Glomerular planted antigens (histones, DNA, and C1q) are potential targets of autoimmunity in lupus nephritis (LN). However, the characterization of these antigens in human glomeruli in vivo remains inconsistent. We eluted glomerular autoantibodies recognizing planted antigens from laser-microdissected renal biopsy samples of 20 patients with LN. Prevalent antibody isotypes were defined, levels were determined, and glomerular colocalization was investigated. Renal and circulating antibodies were matched, and serum levels were compared in 104 patients with LN, 84 patients with SLE without LN, and 50 patients with rheumatoid arthritis (RA). Autoantibodies against podocyte antigens (anti-α-enolase/antiannexin AI) were also investigated. IgG2 autoantibodies against DNA, histones (H2A, H3, and H4), and C1q were detected in 50%, 55%, and 70% of biopsy samples, respectively. Anti-DNA IgG3 was the unique non-IgG2 anti-DNA deposit, and anti-C1q IgG4 was mainly detected in subepithelial membranous deposits. Anti-H3, anti-DNA, and anti-C1q IgG2 autoantibodies were also prevalent in LN serum, which also contained IgG3 against the antigen panel and anti-C1q IgG4. Serum and glomerular levels of autoantibodies were not strictly associated. High serum levels of all autoantibodies detected, including anti-α-enolase and antiannexin AI, identified LN versus SLE and RA. Anti-H3 and anti-α-enolase IgG2 levels had the most remarkable increase in LN serum and represented a discriminating feature of LN in principal component analysis. The highest levels of these two autoantibodies were also associated with proteinuria>3.5 g/24 hours and creatinine>1.2 mg/dl. Our findings suggest that timely autoantibody characterization might allow outcome prediction and targeted therapies for patients with nephritis.

  7. hSAGEing: an improved SAGE-based software for identification of human tissue-specific or common tumor markers and suppressors.

    PubMed

    Yang, Cheng-Hong; Chuang, Li-Yeh; Shih, Tsung-Mu; Chang, Hsueh-Wei

    2010-12-17

    SAGE (serial analysis of gene expression) is a powerful method of analyzing gene expression for the entire transcriptome. There are currently many well-developed SAGE tools. However, the cross-comparison of different tissues is seldom addressed, thus limiting the identification of common- and tissue-specific tumor markers. To improve the SAGE mining methods, we propose a novel function for cross-tissue comparison of SAGE data by combining the mathematical set theory and logic with a unique "multi-pool method" that analyzes multiple pools of pair-wise case controls individually. When all the settings are in "inclusion", the common SAGE tag sequences are mined. When one tissue type is in "inclusion" and the other types of tissues are not in "inclusion", the selected tissue-specific SAGE tag sequences are generated. They are displayed in tags-per-million (TPM) and fold values, as well as visually displayed in four kinds of scales in a color gradient pattern. In the fold visualization display, the top scores of the SAGE tag sequences are provided, along with cluster plots. A user-defined matrix file is designed for cross-tissue comparison by selecting libraries from publically available databases or user-defined libraries. The hSAGEing tool provides a combination of friendly cross-tissue analysis and an interface for comparing SAGE libraries for the first time. Some up- or down-regulated genes with tissue-specific or common tumor markers and suppressors are identified computationally. The tool is useful and convenient for in silico cancer transcriptomic studies and is freely available at http://bio.kuas.edu.tw/hSAGEing.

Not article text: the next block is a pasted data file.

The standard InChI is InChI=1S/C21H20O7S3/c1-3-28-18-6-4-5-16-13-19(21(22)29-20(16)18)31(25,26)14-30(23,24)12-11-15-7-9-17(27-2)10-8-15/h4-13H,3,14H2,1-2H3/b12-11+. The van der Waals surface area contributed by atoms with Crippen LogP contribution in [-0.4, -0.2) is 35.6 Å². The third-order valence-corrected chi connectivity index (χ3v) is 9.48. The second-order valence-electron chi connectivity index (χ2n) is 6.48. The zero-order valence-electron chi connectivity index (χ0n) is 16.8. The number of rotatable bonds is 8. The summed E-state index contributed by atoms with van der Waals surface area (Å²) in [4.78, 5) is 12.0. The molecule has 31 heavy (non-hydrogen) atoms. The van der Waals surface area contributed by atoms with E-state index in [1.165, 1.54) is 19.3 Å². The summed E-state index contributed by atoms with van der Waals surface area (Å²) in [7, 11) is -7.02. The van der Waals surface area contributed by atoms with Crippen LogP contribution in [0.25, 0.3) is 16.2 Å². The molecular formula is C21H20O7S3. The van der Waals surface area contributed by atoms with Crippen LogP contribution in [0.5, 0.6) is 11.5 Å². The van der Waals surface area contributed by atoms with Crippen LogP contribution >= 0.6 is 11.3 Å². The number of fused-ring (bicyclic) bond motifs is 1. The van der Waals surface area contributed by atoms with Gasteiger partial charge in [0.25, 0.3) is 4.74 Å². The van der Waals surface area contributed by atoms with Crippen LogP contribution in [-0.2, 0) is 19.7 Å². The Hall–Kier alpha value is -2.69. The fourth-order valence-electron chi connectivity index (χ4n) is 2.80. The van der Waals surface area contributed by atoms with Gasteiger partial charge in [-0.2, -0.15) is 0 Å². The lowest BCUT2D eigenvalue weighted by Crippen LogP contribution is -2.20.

8. hSAGEing: An Improved SAGE-Based Software for Identification of Human Tissue-Specific or Common Tumor Markers and Suppressors

    PubMed Central

    Yang, Cheng-Hong; Chuang, Li-Yeh; Shih, Tsung-Mu; Chang, Hsueh-Wei

    2010-01-01

    Background SAGE (serial analysis of gene expression) is a powerful method of analyzing gene expression for the entire transcriptome. There are currently many well-developed SAGE tools. However, the cross-comparison of different tissues is seldom addressed, thus limiting the identification of common- and tissue-specific tumor markers. Methodology/Principal Findings To improve the SAGE mining methods, we propose a novel function for cross-tissue comparison of SAGE data by combining the mathematical set theory and logic with a unique “multi-pool method” that analyzes multiple pools of pair-wise case controls individually. When all the settings are in “inclusion”, the common SAGE tag sequences are mined. When one tissue type is in “inclusion” and the other types of tissues are not in “inclusion”, the selected tissue-specific SAGE tag sequences are generated. They are displayed in tags-per-million (TPM) and fold values, as well as visually displayed in four kinds of scales in a color gradient pattern. In the fold visualization display, the top scores of the SAGE tag sequences are provided, along with cluster plots. A user-defined matrix file is designed for cross-tissue comparison by selecting libraries from publically available databases or user-defined libraries. Conclusions/Significance The hSAGEing tool provides a combination of friendly cross-tissue analysis and an interface for comparing SAGE libraries for the first time. Some up- or down-regulated genes with tissue-specific or common tumor markers and suppressors are identified computationally. The tool is useful and convenient for in silico cancer transcriptomic studies and is freely available at http://bio.kuas.edu.tw/hSAGEing PMID:21179408